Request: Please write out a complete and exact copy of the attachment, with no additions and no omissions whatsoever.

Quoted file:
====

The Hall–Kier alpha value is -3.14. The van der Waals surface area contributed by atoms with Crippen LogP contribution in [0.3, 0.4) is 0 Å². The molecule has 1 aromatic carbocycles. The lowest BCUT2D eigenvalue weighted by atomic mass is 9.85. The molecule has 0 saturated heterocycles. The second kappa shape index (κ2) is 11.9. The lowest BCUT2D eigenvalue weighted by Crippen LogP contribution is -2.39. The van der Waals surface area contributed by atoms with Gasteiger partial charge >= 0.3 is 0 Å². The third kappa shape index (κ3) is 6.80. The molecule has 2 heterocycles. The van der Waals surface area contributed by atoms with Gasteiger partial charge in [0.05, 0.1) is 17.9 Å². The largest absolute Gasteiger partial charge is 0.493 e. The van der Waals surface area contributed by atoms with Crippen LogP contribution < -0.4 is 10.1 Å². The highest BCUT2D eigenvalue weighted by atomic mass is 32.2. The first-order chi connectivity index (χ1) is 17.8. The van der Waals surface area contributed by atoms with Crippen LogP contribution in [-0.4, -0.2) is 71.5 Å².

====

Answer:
The Hall–Kier alpha value is -3.14. The van der Waals surface area contributed by atoms with Crippen LogP contribution in [0.3, 0.4) is 0 Å². The molecule has 1 aromatic carbocycles. The lowest BCUT2D eigenvalue weighted by atomic mass is 9.85. The molecule has 0 saturated heterocycles. The second kappa shape index (κ2) is 11.9. The lowest BCUT2D eigenvalue weighted by Crippen LogP contribution is -2.39. The van der Waals surface area contributed by atoms with Gasteiger partial charge >= 0.3 is 0 Å². The third kappa shape index (κ3) is 6.80. The molecule has 2 heterocycles. The van der Waals surface area contributed by atoms with Gasteiger partial charge in [0.05, 0.1) is 17.9 Å². The largest absolute Gasteiger partial charge is 0.493 e. The van der Waals surface area contributed by atoms with Crippen LogP contribution < -0.4 is 10.1 Å². The highest BCUT2D eigenvalue weighted by atomic mass is 32.2. The first-order chi connectivity index (χ1) is 17.8. The van der Waals surface area contributed by atoms with Crippen LogP contribution in [-0.4, -0.2) is 71.5 Å².